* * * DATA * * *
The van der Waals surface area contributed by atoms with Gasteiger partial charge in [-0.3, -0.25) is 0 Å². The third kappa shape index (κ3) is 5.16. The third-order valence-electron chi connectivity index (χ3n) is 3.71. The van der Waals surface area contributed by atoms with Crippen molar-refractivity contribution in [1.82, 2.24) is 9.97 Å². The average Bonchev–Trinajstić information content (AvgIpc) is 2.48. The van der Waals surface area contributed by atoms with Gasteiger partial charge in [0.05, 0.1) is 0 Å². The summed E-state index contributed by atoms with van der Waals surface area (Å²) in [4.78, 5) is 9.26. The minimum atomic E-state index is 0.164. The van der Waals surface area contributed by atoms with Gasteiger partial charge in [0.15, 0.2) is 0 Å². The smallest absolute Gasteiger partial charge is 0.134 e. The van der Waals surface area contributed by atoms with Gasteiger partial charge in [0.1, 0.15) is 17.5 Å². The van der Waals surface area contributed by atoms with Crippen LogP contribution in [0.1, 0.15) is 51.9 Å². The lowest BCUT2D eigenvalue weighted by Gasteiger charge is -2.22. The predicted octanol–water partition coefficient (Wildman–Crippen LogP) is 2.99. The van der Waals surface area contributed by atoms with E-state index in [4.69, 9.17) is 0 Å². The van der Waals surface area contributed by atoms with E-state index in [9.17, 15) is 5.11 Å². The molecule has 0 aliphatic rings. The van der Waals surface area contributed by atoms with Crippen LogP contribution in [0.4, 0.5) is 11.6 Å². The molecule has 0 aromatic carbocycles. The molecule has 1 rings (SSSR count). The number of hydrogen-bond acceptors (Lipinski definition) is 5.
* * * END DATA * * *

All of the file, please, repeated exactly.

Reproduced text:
The van der Waals surface area contributed by atoms with Gasteiger partial charge in [-0.3, -0.25) is 0 Å². The third kappa shape index (κ3) is 5.16. The third-order valence-electron chi connectivity index (χ3n) is 3.71. The van der Waals surface area contributed by atoms with Crippen molar-refractivity contribution in [1.82, 2.24) is 9.97 Å². The average Bonchev–Trinajstić information content (AvgIpc) is 2.48. The van der Waals surface area contributed by atoms with Gasteiger partial charge in [0.05, 0.1) is 0 Å². The summed E-state index contributed by atoms with van der Waals surface area (Å²) in [4.78, 5) is 9.26. The minimum atomic E-state index is 0.164. The van der Waals surface area contributed by atoms with Gasteiger partial charge in [0.15, 0.2) is 0 Å². The smallest absolute Gasteiger partial charge is 0.134 e. The van der Waals surface area contributed by atoms with Gasteiger partial charge in [0.1, 0.15) is 17.5 Å². The van der Waals surface area contributed by atoms with Crippen LogP contribution in [0.1, 0.15) is 51.9 Å². The lowest BCUT2D eigenvalue weighted by Gasteiger charge is -2.22. The predicted octanol–water partition coefficient (Wildman–Crippen LogP) is 2.99. The van der Waals surface area contributed by atoms with E-state index in [4.69, 9.17) is 0 Å². The van der Waals surface area contributed by atoms with E-state index in [9.17, 15) is 5.11 Å². The molecule has 0 aliphatic rings. The van der Waals surface area contributed by atoms with Crippen LogP contribution in [0.4, 0.5) is 11.6 Å². The molecule has 0 aromatic carbocycles. The molecule has 1 rings (SSSR count). The number of hydrogen-bond acceptors (Lipinski definition) is 5.